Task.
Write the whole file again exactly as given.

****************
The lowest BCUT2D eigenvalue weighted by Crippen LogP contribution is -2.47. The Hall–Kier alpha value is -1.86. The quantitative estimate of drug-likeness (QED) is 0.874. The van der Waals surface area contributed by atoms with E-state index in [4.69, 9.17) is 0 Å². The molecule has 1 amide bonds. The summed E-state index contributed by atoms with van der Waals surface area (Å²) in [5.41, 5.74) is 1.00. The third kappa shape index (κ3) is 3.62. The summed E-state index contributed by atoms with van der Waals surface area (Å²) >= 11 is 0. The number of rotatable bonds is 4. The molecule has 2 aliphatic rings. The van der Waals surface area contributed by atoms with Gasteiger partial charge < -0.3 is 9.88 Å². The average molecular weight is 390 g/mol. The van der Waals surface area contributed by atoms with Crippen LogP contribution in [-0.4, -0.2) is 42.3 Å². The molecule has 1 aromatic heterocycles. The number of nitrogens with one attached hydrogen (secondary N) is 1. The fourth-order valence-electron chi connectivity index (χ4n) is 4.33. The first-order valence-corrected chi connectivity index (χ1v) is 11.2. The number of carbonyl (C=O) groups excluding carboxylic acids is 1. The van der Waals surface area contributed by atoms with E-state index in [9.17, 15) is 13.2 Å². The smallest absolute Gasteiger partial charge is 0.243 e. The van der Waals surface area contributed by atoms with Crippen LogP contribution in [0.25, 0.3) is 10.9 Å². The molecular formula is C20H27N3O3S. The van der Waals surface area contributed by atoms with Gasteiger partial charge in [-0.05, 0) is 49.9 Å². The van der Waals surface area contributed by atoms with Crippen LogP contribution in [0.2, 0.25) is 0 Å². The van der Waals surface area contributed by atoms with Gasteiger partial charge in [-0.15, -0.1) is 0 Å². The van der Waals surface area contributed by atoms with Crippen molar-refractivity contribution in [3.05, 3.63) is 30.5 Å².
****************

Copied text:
The lowest BCUT2D eigenvalue weighted by Crippen LogP contribution is -2.47. The Hall–Kier alpha value is -1.86. The quantitative estimate of drug-likeness (QED) is 0.874. The van der Waals surface area contributed by atoms with E-state index in [4.69, 9.17) is 0 Å². The molecule has 1 amide bonds. The summed E-state index contributed by atoms with van der Waals surface area (Å²) in [5.41, 5.74) is 1.00. The third kappa shape index (κ3) is 3.62. The summed E-state index contributed by atoms with van der Waals surface area (Å²) >= 11 is 0. The number of rotatable bonds is 4. The molecule has 2 aliphatic rings. The van der Waals surface area contributed by atoms with Gasteiger partial charge < -0.3 is 9.88 Å². The average molecular weight is 390 g/mol. The van der Waals surface area contributed by atoms with Crippen LogP contribution in [-0.4, -0.2) is 42.3 Å². The molecule has 1 aromatic heterocycles. The number of nitrogens with one attached hydrogen (secondary N) is 1. The fourth-order valence-electron chi connectivity index (χ4n) is 4.33. The first-order valence-corrected chi connectivity index (χ1v) is 11.2. The number of carbonyl (C=O) groups excluding carboxylic acids is 1. The van der Waals surface area contributed by atoms with E-state index in [9.17, 15) is 13.2 Å². The smallest absolute Gasteiger partial charge is 0.243 e. The van der Waals surface area contributed by atoms with Crippen LogP contribution in [0.25, 0.3) is 10.9 Å². The molecular formula is C20H27N3O3S. The van der Waals surface area contributed by atoms with Gasteiger partial charge in [-0.05, 0) is 49.9 Å². The van der Waals surface area contributed by atoms with Crippen LogP contribution in [0.2, 0.25) is 0 Å². The van der Waals surface area contributed by atoms with Gasteiger partial charge in [-0.15, -0.1) is 0 Å². The van der Waals surface area contributed by atoms with Crippen molar-refractivity contribution in [3.05, 3.63) is 30.5 Å².